Scala 3 — Book

Structural Types

This doc page is specific to Scala 3, and may cover new concepts not available in Scala 2. Unless otherwise stated, all the code examples in this page assume you are using Scala 3.

Scala 2 has a weaker form of structural types based on Java reflection, achieved with import scala.language.reflectiveCalls.


Some use cases, such as modeling database access, are more awkward in statically typed languages than in dynamically typed languages. With dynamically typed languages, it’s natural to model a row as a record or object, and to select entries with simple dot notation, e.g. row.columnName.

Achieving the same experience in a statically typed language requires defining a class for every possible row arising from database manipulation—including rows arising from joins and projections—and setting up a scheme to map between a row and the class representing it.

This requires a large amount of boilerplate, which leads developers to trade the advantages of static typing for simpler schemes where column names are represented as strings and passed to other operators, e.g."columnName"). This approach forgoes the advantages of static typing, and is still not as natural as the dynamically typed version.

Structural types help in situations where you’d like to support simple dot notation in dynamic contexts without losing the advantages of static typing. They allow developers to use dot notation and configure how fields and methods should be resolved.


Here’s an example of a structural type Person:

class Record(elems: (String, Any)*) extends Selectable:
  private val fields = elems.toMap
  def selectDynamic(name: String): Any = fields(name)

type Person = Record {
  val name: String
  val age: Int

The Person type adds a refinement to its parent type Record that defines name and age fields. We say the refinement is structural since name and age are not defined in the parent type. But they exist nevertheless as members of class Person. For instance, the following program would print "Emma is 42 years old.":

val person = Record(
  "name" -> "Emma",
  "age" -> 42

println(s"${} is ${person.age} years old.")

The parent type Record in this example is a generic class that can represent arbitrary records in its elems argument. This argument is a sequence of pairs of labels of type String and values of type Any. When you create a Person as a Record you have to assert with a typecast that the record defines the right fields of the right types. Record itself is too weakly typed, so the compiler cannot know this without help from the user. In practice, the connection between a structural type and its underlying generic representation would most likely be done by a database layer, and therefore would not be a concern of the end user.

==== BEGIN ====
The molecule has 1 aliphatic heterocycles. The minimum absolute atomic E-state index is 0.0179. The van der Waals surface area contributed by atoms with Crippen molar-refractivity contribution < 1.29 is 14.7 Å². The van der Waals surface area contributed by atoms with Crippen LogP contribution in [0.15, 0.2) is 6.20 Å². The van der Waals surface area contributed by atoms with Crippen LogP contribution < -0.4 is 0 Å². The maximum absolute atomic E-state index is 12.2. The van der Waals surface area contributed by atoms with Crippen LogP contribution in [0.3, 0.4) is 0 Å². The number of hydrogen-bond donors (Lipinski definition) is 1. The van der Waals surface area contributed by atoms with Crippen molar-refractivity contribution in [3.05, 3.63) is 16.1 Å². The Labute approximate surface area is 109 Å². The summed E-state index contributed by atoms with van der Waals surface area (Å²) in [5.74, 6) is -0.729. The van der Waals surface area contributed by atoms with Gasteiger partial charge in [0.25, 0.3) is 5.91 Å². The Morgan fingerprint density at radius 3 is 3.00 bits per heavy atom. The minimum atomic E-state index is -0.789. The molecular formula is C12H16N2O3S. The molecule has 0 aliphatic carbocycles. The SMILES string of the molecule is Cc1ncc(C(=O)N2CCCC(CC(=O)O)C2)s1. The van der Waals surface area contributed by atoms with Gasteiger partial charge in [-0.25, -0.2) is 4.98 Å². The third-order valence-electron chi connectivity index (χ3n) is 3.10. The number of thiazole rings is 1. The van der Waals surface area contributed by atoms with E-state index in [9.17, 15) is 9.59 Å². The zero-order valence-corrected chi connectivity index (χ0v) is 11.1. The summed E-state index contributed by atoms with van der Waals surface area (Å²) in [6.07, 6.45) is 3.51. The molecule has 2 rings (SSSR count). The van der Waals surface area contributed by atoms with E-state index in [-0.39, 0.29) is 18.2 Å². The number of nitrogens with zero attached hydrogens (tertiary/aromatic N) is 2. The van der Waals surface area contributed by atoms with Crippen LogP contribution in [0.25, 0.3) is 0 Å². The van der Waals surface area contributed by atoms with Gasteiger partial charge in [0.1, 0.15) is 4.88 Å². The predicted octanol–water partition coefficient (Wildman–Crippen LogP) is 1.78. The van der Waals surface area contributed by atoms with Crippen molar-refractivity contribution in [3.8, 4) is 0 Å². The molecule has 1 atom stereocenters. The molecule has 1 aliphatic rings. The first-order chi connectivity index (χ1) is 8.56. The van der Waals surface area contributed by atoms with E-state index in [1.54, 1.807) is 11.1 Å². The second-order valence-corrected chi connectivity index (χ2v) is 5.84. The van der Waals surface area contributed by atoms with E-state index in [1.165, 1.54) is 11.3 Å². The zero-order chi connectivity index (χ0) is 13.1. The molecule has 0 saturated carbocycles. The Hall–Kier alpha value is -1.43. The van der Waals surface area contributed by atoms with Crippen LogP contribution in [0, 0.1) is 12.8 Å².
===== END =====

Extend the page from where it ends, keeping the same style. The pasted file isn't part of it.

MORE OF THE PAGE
Record extends the marker trait scala.Selectable and defines a method selectDynamic, which maps a field name to its value. Selecting a structural type member is done by calling this method. The and person.age selections are translated by the Scala compiler to:


A second example

To reinforce what you just saw, here’s another structural type named Book that represents a book that you might read from a database:

type Book = Record {
  val title: String
  val author: String
  val year: Int
  val rating: Double

As with Person, this is how you create a Book instance:

val book = Record(
  "title" -> "The Catcher in the Rye",
  "author" -> "J. D. Salinger",
  "year" -> 1951,
  "rating" -> 4.5

Selectable class

Besides selectDynamic, a Selectable class sometimes also defines a method applyDynamic. This can then be used to translate function calls of structural members. So, if a is an instance of Selectable, a structural call like a.f(b, c) translates to:

a.applyDynamic("f")(b, c)

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